Steps of a Job Search- Part 7: References

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Searching for a job can be overwhelming, and it is often hard to know where to start. There are many things you need to do to create a resume and search for a job, but you can break down the process into manageable steps.

Our “Steps of a Job Search” series highlights these steps. As we go through, follow along with Patricia and Nate (our fictitious examples) to see how it works.


Who should I list as a reference?

Most employers will request a list of three or more references in addition to your resume and cover letter. Employers are usually interested in references that can speak to your work history, as opposed to your general character.

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When providing references, include the reference’s name, business, phone number, email address, and very brief summary of your relationship with them (“X was my supervisor at Y” or “I baby sat for the Z family”). You can list your references on your resume or have a separate sheet to offer potential employers.

Reference tips:

Share accurate contact information

Potential employers do not want to spend time chasing down your references. It is important to provide accurate and updated contact information for each reference, including  name, email address and phone number.

Confirm the person you listed can be a reference

Before you list a reference, talk to them and make sure they are willing and able to provide this type of information to a potential employer. Depending on how long ago you worked with them, the person may have left the company or changed their contact information. Or, they simply might be too busy.

Some company policies prohibit discussing past employee performance. In these cases, a previous employer can confirm employment dates, but cannot share information about job performance.

If a previous employer is not allowed to discuss your performance, you can list them on your resume, but note they will only confirm employment.

Make sure your reference will give you a positive recommendation

You might think you did an amazing job for your previous employer, but they might think otherwise. Make sure your references will give you a positive recommendation, not undermine your efforts to get a job. If you are in doubt, ask them this question directly. 

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Consider the jobs you are applying for

If you are targeting a specific job, you may want to tailor your list of references to people who can speak to job specific skills.

For example, if you are interested in a construction position, it would be best to list people who can talk about your carpentry skills before you list your boss from the ice cream shop.

Warn your references they may be contacted

Reach out and let your references know to expect a possible call or reference request from an employer. Share information about the job you are applying for with your reference, and tell them why you want to work for the potential employer so they can speak to why you would be a good fit.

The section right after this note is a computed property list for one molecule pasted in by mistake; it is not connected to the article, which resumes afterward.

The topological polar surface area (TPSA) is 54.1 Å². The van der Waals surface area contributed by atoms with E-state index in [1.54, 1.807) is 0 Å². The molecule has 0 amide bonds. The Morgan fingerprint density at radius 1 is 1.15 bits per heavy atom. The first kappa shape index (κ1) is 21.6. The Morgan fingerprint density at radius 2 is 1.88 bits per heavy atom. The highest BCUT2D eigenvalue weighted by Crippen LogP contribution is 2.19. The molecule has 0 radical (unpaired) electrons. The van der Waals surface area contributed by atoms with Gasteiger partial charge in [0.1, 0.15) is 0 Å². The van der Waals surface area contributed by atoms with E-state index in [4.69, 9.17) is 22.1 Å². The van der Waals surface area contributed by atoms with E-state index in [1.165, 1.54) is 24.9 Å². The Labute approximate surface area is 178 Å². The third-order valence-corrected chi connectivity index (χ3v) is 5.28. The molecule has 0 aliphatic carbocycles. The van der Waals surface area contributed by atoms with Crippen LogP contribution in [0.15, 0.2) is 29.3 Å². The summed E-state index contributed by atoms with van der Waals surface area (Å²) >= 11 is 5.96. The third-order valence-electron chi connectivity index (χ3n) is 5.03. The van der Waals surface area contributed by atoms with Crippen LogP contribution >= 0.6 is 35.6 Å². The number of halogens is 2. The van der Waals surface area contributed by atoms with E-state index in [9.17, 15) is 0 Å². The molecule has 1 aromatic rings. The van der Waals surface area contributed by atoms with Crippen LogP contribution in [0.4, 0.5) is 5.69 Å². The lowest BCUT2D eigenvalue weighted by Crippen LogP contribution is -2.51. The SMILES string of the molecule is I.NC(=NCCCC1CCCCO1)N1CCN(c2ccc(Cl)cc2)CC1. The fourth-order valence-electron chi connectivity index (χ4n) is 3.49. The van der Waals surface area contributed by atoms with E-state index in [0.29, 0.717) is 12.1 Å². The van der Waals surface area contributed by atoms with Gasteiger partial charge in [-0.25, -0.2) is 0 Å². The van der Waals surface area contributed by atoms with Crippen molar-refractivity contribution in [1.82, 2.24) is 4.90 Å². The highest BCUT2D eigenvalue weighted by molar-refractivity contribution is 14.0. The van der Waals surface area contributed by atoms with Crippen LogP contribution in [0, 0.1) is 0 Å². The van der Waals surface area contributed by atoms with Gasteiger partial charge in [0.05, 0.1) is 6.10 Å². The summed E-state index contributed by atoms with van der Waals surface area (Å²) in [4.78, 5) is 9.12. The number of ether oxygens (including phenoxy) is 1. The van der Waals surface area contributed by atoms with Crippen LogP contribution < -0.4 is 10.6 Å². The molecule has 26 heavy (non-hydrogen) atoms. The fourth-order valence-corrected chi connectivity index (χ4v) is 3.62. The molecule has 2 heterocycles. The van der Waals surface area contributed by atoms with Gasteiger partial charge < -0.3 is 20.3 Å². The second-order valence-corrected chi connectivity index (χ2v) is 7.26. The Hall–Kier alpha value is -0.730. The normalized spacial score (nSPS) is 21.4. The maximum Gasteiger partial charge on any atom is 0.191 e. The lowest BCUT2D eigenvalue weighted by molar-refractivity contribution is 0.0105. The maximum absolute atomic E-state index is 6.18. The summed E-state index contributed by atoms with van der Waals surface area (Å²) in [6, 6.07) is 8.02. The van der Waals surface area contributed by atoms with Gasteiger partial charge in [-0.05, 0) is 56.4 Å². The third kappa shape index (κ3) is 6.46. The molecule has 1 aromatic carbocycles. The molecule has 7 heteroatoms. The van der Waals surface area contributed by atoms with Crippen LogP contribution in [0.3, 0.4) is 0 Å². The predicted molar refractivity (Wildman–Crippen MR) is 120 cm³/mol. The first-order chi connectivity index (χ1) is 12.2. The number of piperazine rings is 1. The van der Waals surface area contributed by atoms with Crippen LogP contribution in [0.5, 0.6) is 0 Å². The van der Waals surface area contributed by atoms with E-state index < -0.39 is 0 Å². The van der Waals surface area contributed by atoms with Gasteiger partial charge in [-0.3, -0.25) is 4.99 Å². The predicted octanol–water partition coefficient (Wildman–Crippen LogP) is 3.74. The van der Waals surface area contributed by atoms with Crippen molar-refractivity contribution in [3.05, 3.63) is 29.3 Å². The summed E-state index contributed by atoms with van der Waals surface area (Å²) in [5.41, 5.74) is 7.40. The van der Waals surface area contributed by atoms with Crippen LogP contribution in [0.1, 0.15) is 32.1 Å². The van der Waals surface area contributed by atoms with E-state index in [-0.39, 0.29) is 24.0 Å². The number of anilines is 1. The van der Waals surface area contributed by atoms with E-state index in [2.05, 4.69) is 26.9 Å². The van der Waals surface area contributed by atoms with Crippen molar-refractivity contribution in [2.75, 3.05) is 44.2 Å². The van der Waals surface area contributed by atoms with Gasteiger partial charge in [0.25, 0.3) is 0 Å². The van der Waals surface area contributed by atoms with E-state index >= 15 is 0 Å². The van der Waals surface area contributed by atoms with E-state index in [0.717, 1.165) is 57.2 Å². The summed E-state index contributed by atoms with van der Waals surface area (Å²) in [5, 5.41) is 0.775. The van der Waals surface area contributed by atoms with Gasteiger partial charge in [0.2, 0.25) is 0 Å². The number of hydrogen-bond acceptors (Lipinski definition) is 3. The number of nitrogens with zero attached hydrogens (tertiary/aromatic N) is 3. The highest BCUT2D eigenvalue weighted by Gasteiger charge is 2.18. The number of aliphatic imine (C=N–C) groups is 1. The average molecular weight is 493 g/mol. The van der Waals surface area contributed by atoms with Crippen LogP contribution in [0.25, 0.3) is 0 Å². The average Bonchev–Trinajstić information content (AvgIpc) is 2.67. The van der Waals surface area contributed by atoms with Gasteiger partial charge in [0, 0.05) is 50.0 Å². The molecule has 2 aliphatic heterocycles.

References example: Patricia

Patricia is interested in working at a bakery so she lists people who can talk about her baking experience. The bakery owner at her last job would be a good reference, but has been ill and difficult to connect with. Patricia notes on her list of references that email is the best way to contact the bakery owner and makes a mental note to explain the situation to the potential employer if she gets an interview.

She lists a bakery co-worker on her list of references as well as a person who organized a bake sale fundraiser that Patricia baked 300 cupcakes for. Patricia wants to list one more reference who can speak to her work ethic so includes a teacher she worked with as a teacher’s aide. She reaches out to all her references to confirm their contact information and tell them a little bit about the job she is applying for so they can highlight her skills and qualifications.

Patricia is also interested in applying at schools to work as a teacher’s aide.  She has a lot of school experience so she focuses on contacting and listing her school-related references.

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References example: Nate

Nate doesn’t have an extensive job history, and his background is general, not job specific. When he left his fast-food job, he was told they do not provide performance references, but will confirm employment. Nate knows that his supervisor no longer works at the fast-food restaurant so he contacts the regional office to make sure they can confirm his employment. He lists the contact information for the office as well as a note that they will only confirm employment.

Nate reaches out to several families he mowed lawns or babysat for. Two of these contacts agree to provide a positive reference for him. Nate tells them he is applying for general employment positions and confirms their contact information.

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As you can see, creating a list of references takes some groundwork to make sure they will help you land your job. Reaching out to potential references before they are contacted and demonstrating you are thoughtful, considerate and responsible will remind them why you were a great employee!


All pictures from Healthy Community Living.

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